December 21st, 2009
Submitted by Janell Matthies, UAN Emergency Services Manager
There were only 10 horses left at the temporary shelter on Friday. All the others had been adopted or transferred to rescue groups. As I walked through the barn watching the volunteers do morning chores and the remaining horses contentedly chew their hay, I was overwhelmed by how much had happened in Mule Barn #5 over the past 26 days.
I went back to Day #1, when we were all happily working, getting the stalls clear of nails and wires in preparation for 40 horses … then getting word it was 85 horses, 8 dogs, 15 chickens and 2 goats. We scrambled to affix heavy horse panels to each stall so they wouldn’t get out (little did we know it would take weeks for the horses to have the incentive, let alone ability, to move that much), unload all the animals (seeing up close the absolute neglect and devastation they had experienced), and then go through every step of their rehabilitation (emotionally and physically) alongside them. It seems unreal that it all happened there in that quiet, organized, happy barn.
There were so many memories. Long, 24-hour days, unloading truckful after truckful of hay and feed, colic, coughing, comfort, relief, more colic, exhaustion, horses down, seeing Longshot standing for the first time in the morning, anxiety, worry, compassion, hope, more worry. And finally, watching Blaze, Sassy, Sergeant, Calypso, Saint (trust me — he is NO saint!), Beauty, Longshot, Hotshot, Gandolf, Lakota, Midnight, Buddy and all the others leave for their new homes. Remembering it all leaves me flabbergasted, speechless.
Saving 84 horses from certain death took an army of people who gave everything they had. We started off with a skeleton crew of dedicated UAN and HSUS volunteers. They gave up their Thanksgiving holiday, family time and lazy days near the fire to help these horses, working a million hours a day doing hard, physical labor and still finding the energy to nurture, pet, talk to and love on each and every one of the horses.
These folks kept the horses alive. Finally we got re-enforcements and were able to go so far above and beyond basic care I think we may have accidentally spoiled some of the horses.
Longshot is a sweet and smart girl, but she was one of the weakest. I remained at the temporary shelter 24 hours a day for the first week and was keeping a careful eye on her. One morning I came in and as usual, she was down on the ground. But this time she was really down. She wasn’t trying to get up, her breathing was accelerated, her eyes looked blank, her tongue was pale. She had tried to get up a few times earlier, but just couldn’t do it. The scrape marks where her feet had slid through the bedding and the soiled shavings behind her told the story. I told the volunteers that we would be postponing our morning briefing. I didn’t say it, but privately I wanted to be with her when she died. I held her head in my lap and stroked her. I talked to her softly and watched her erratic breathing. She had only been down two hours, but she had nothing left in her.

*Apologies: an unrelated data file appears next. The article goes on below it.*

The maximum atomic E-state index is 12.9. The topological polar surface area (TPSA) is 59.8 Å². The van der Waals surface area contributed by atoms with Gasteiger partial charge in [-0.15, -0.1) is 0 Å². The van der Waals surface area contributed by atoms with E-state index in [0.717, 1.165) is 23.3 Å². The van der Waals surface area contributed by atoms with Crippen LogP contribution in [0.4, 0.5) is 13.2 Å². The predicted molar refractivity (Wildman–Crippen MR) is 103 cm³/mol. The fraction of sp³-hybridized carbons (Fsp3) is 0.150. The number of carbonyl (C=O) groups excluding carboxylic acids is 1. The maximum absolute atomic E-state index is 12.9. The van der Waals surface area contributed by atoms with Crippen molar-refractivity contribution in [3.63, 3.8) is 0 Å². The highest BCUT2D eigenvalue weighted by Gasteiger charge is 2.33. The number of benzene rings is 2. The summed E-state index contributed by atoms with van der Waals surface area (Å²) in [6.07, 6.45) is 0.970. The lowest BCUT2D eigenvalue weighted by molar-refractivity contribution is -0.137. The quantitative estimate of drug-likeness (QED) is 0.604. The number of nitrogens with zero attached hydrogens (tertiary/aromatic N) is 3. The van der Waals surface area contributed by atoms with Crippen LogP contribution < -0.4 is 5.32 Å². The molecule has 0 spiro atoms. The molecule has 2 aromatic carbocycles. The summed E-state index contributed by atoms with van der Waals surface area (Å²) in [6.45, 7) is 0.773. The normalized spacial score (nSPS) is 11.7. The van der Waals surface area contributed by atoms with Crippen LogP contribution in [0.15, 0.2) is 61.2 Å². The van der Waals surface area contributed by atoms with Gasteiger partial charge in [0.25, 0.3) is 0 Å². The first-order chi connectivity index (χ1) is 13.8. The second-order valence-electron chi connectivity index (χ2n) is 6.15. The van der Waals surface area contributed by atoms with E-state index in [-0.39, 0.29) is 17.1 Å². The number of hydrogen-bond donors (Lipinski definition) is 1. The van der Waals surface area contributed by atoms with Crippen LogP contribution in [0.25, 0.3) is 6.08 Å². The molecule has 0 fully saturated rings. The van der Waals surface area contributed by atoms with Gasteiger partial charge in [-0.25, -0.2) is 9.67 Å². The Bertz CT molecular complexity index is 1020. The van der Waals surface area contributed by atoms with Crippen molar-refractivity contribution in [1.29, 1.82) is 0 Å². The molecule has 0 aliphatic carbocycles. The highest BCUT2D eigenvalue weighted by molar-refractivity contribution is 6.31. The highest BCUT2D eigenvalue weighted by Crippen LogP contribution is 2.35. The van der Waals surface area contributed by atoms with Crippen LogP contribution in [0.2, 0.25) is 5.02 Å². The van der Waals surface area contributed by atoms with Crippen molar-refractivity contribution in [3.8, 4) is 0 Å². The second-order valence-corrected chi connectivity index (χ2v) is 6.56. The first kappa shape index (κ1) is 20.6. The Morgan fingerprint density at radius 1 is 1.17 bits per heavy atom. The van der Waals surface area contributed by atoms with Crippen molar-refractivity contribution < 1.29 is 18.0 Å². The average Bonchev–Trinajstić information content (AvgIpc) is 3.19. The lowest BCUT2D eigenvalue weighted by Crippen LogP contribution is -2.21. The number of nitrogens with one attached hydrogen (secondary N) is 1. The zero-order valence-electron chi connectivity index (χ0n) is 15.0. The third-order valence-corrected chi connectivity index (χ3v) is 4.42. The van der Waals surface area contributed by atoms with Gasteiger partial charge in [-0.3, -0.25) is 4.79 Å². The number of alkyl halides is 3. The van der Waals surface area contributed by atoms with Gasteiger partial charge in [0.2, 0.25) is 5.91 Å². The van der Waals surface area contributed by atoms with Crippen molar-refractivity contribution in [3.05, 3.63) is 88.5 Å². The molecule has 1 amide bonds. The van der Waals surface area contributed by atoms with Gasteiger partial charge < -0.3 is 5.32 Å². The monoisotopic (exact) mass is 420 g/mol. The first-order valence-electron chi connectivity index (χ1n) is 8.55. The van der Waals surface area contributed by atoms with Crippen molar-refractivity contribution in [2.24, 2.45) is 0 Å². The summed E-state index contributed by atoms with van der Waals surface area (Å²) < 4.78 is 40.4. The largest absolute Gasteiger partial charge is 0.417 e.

After a bit, we gathered a Metro Police officer, our security guard, a kind man who was delivering horse feed, and a few other strong folks and began the process of lifting her. We had a system that required at least two people on each side, one on the tail and two on the head. The seven of us lifted her using fire hoses as slings and held her there. Her legs were literally dangling. Someone offered her food, another volunteer brought a water bucket to her, and others massaged her side to get the circulation going again. Eventually she stood on her own. This went on for weeks, until finally one morning, after leaving her for my two hour “nap” between 4 and 6 a.m., I came in and found her standing. From then on, if she went down and couldn’t get up, she would wait patiently until we assembled our crew, then allowed us to position her and lift her. She gave her all to help us help her. This was a dramatic change from the beginning, when she had no energy or desire to pull herself up at all. It took less and less effort to get her up each time. She lost that frantic look and began to trust us.
Then finally, Longshot stood on her own.
But that is not the entire story. Longshot had a neighbor in the barn who had no name. No Name witnessed Longshot’s ups and downs and closely watched everything we did to help her. Suddenly, Longshot’s neighbor was constantly down and not getting up. We began to worry about No Name. We assembled the crew, situated her and lifted her many times. After about the third time in less than 24 hours we noticed that when we counted “one, two, three” to lift, No Name would get up every time on the “two” count. After discovering this we watched more closely. Not only did she get up on “two” each time, she would nose toward her grain bucket, waiting for someone to hand-feed her, and turn her body toward the volunteers in anticipation of a massage. She is now named “Tease” and went home with a very experienced horse man (Tom) and his softy of a wife.
Our horses may have been on the brink of death, but they sure are smart. And now, they are ready to be loved as well.